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Court skims cream off OBC quota

With the SC stating that the creamy layer should be excluded from the ambit of OBC reservation, the Union Cabinet will now address the issue, reports Bhadra Sinha and Chetan Chauhan.
Hindustan Times | By Bhadra Sinha/Chetan Chauhan, New Delhi
UPDATED ON APR 11, 2008 02:33 AM IST

With the Supreme Court stating that the creamy layer should be excluded from the ambit of OBC reservation, the Union Cabinet will now address the issue. HRD minister Arjun Singh said he will take up the matter with the Cabinet and would also try to meet the Prime Minister in this regard.

The HRD Ministry had excluded creamy layer from OBC reservation benefit in its original bill. But following stiff resistance from UPA allies in the Cabinet, the ministry extended reservation to all OBCs. The creamy layer was excluded on advise of the Law ministry, a senior HRD ministry official said.

Singh said the government may not be in a position to overrule the Supreme Court's verdict on creamy layer. “How can the government overrule?” he said, when asked if the government had the option to overrule the decision.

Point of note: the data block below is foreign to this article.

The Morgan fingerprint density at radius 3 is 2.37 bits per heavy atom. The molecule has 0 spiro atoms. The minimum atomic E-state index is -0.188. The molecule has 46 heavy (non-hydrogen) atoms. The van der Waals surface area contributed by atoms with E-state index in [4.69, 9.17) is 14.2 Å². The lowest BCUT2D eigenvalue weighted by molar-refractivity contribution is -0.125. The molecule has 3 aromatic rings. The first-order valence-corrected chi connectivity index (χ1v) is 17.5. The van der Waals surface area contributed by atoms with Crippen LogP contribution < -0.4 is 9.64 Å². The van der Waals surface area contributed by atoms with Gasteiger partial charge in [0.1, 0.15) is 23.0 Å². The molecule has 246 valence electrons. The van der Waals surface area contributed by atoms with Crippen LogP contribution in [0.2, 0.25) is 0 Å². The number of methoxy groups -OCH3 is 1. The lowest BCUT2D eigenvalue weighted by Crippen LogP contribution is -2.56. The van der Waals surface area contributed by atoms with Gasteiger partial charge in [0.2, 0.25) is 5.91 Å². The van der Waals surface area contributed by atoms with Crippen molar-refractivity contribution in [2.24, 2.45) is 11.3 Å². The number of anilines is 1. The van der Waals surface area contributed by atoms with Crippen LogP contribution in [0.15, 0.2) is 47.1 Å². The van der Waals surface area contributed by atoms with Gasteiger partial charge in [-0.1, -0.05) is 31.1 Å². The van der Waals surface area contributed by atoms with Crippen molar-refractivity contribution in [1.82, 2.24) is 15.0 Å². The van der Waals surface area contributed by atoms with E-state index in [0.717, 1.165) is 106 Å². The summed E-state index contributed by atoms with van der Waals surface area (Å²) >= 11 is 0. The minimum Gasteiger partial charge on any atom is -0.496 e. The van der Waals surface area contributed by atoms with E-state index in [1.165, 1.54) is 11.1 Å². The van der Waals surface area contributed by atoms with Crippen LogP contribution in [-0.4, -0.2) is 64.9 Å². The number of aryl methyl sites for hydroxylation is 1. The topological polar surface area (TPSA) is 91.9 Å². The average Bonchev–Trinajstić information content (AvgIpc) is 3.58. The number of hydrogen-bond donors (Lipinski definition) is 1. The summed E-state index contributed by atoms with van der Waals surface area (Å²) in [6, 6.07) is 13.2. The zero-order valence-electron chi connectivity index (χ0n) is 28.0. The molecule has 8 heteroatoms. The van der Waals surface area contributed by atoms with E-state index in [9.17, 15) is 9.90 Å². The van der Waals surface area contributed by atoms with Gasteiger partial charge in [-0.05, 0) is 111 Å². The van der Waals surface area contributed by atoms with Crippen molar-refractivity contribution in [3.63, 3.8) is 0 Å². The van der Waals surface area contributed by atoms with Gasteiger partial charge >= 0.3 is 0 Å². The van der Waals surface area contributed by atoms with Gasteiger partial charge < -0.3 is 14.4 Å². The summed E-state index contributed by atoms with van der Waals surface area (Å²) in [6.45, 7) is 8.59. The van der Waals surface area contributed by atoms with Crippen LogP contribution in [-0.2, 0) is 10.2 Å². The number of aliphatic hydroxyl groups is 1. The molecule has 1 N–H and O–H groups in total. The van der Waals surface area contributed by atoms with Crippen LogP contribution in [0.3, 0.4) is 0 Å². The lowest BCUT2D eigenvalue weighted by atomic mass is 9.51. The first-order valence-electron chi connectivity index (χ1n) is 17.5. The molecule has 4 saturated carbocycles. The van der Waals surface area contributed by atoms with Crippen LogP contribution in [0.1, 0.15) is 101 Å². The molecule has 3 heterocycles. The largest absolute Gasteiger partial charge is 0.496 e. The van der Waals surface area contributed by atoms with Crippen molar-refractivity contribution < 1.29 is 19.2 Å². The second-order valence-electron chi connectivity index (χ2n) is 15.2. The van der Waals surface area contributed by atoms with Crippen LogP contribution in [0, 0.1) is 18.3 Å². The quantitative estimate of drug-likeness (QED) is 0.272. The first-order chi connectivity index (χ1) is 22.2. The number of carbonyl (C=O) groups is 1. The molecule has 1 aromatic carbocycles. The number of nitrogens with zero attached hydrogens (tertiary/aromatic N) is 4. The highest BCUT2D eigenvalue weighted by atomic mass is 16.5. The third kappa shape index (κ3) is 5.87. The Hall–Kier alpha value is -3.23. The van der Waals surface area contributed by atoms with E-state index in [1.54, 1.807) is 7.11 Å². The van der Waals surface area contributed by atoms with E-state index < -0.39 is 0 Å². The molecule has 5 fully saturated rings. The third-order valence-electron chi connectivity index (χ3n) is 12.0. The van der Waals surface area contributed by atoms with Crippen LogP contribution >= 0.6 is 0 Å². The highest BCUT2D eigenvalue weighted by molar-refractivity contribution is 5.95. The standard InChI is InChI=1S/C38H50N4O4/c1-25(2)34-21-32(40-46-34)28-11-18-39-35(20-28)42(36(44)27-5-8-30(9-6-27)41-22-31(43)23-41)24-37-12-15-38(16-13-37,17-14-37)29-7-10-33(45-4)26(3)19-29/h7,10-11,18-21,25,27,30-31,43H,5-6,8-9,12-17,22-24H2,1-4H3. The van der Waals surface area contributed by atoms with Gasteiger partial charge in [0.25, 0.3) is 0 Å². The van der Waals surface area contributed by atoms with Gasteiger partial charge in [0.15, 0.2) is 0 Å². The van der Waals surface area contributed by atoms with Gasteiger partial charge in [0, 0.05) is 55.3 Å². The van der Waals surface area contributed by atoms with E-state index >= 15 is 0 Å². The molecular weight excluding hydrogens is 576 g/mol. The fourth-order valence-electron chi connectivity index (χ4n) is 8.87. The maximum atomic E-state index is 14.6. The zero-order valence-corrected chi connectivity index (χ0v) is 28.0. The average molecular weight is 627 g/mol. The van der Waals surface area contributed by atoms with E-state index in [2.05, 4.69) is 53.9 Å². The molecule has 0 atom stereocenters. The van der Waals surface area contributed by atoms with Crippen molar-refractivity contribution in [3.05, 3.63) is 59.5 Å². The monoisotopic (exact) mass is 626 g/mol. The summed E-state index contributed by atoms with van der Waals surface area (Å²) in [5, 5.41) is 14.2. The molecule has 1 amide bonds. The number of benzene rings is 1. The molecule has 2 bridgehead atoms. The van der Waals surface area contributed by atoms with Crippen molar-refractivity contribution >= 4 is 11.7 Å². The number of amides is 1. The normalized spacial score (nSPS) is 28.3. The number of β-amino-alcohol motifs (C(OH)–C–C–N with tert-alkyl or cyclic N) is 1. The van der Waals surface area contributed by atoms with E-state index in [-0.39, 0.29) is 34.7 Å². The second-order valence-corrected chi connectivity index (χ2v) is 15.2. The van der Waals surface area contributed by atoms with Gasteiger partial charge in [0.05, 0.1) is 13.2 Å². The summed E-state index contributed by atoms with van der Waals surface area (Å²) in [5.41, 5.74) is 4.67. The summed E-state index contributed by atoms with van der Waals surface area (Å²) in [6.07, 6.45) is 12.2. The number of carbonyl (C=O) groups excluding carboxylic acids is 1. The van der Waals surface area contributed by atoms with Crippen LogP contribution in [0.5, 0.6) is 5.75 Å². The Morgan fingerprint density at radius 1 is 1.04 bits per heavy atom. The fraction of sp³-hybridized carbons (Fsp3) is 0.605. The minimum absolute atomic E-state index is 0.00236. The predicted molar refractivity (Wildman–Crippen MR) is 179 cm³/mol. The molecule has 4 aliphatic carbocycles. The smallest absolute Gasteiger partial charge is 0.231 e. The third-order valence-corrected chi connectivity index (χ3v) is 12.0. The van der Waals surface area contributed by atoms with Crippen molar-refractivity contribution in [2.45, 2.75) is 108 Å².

He identified exclusion of creamy layer as one of the major problem areas in quick implementation of reservation from the next academic year.

Upholding the 93rd amendment in the Constitution the SC reiterated its view that creamy layer should be excluded from the benefit of reservation. The five-judge constitution bench said a person who belongs to a creamy layer cannot be socially and educationally backward.

The definition of creamy layer, the court said, will be determined in accordance to the government notification issued in 1993, pursuant to the Mandal Commission judgment. According to the notification, government officers of class II and above rank and who have a gross income of over Rs 2.5 lakh per annum are included. This means that this class of people, even among the backward classes identified by the government cannot get the benefit of reservation.

The bench unanimously concluded that “backward class” couldn't be identified solely on the basis of caste. Referring to the Constitution, the bench said if the ultimate aim of its framers was a casteless and classless society, then it was pertinent to “chew” it out.

“As Father of the Nation had once said, if the caste system, as we know is anachronism, then it must go,” said Justices Arijit Pasayat and CK Thakker in their judgment. According to them the backward status vanishes when somebody becomes part of the creamy layer. “The benefits of reservation are snatched away by the top creamy layer of the backward classes and this has to be avoided at any cost.”

Chief Justice KG Balakrishnan said the creamy layer principle is introduced merely to exclude section of a particular caste on the ground that they are economically advanced or educationally forward. “They are excluded because unless this segment of caste is excluded from that caste group, there cannot be proper identification of the backward class.”

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